The FCA is the Farm Credit System’s (FCS) regulator, and the FCA’s executive Board governs the FCA and oversees its activities. It formulates, approves, administers and enforces the FCA’s policies. Notably, the Board may approve potential Farm Credit institution mergers, and it is supposed to subject Farm Credit to regular oversight through consistent examination and rigorous supervision.
But for nearly three years, the Board has been perilously close to being unable to fulfill its duties. The Board requires a quorum of two members to “transact business.” Currently, the Board comprises only two members, Chairman Glen Smith and Board Member Jeffrey Hall. If either was ever unable to fulfill his duties, and decisions were required of leadership, then the FCA could come to a grinding halt.
Congress cannot allow that to happen to Farm Credit’s regulator. Farm Credit is a massive institution: it holds more than $435 billion in total assets, and would be considered the eighth largest bank in the United States if it were regulated like a bank.
This precarity could have been avoided, however, if Congress had confirmed a past nominee, Rod Brown, over the objections and strong opposition of the Farm Credit Council, Farm Credit’s lobbying arm in Washington. And the Farm Credit Council’s opposition has had a real effect on the ability of the FCA to regulate: the FCA’s own Inspector General notes that vacancies in senior leadership leave it vulnerable to “disruption to Agency functions.”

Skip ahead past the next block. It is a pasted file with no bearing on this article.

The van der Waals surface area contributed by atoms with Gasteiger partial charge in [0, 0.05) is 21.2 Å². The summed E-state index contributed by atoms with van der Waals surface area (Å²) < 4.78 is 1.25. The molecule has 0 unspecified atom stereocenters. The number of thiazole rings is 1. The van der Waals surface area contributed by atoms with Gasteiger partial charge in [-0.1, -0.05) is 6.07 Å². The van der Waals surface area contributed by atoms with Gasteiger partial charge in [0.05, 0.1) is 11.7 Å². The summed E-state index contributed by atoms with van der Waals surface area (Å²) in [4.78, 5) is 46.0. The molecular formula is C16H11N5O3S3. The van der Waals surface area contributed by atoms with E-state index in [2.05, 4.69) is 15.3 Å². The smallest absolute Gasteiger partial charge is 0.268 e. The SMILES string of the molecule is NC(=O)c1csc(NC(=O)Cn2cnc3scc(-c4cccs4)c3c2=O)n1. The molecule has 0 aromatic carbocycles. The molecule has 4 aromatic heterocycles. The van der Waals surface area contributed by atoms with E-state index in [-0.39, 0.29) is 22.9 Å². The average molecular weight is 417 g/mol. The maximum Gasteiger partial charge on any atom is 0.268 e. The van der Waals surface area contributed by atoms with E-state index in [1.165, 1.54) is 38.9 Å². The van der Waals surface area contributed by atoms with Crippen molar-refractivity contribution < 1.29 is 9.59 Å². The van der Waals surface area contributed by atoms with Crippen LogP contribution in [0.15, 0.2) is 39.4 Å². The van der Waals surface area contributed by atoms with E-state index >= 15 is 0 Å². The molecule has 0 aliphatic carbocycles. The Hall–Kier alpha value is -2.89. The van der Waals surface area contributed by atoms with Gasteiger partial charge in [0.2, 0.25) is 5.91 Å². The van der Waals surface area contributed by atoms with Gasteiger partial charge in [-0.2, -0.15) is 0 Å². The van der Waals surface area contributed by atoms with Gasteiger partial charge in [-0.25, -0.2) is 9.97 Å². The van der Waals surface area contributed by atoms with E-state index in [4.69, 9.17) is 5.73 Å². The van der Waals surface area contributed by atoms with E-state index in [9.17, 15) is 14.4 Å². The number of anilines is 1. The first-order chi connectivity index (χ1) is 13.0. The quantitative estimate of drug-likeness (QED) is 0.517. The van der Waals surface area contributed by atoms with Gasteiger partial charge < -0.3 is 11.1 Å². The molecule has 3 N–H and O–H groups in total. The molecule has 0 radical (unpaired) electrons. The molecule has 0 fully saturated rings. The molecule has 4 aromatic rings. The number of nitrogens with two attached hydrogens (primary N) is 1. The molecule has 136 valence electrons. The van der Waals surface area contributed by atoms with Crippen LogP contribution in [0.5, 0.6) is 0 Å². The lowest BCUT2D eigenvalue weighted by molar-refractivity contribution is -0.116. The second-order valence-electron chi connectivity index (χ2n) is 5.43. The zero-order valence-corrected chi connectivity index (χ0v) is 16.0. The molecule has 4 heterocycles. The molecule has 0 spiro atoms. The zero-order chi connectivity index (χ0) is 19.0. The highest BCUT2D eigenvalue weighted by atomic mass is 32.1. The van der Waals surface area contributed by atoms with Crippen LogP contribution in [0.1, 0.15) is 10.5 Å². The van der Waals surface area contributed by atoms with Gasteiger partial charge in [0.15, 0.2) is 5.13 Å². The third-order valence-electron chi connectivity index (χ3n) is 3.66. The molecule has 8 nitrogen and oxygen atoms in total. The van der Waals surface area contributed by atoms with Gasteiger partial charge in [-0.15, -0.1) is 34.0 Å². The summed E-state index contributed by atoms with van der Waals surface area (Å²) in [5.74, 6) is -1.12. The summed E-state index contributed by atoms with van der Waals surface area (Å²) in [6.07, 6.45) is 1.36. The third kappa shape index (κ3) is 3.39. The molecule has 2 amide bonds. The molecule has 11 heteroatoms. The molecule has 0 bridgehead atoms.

Acting on this nomination swiftly is important. The FCA is long overdue for a full board that is willing and able to truly oversee Farm Credit and raise tough questions about current issues including its questionable, minimal record of lending on tribal lands, the alarming spate of mergers between Farm Credit associations, and its willingness to extend loans for luxury housing.
Congress should move quickly to hold confirmation hearings for this nomination. The FCA’s mission—making sure that Farm Credit plays by the rules and that America’s farmers get a fair shake—is too important to delay.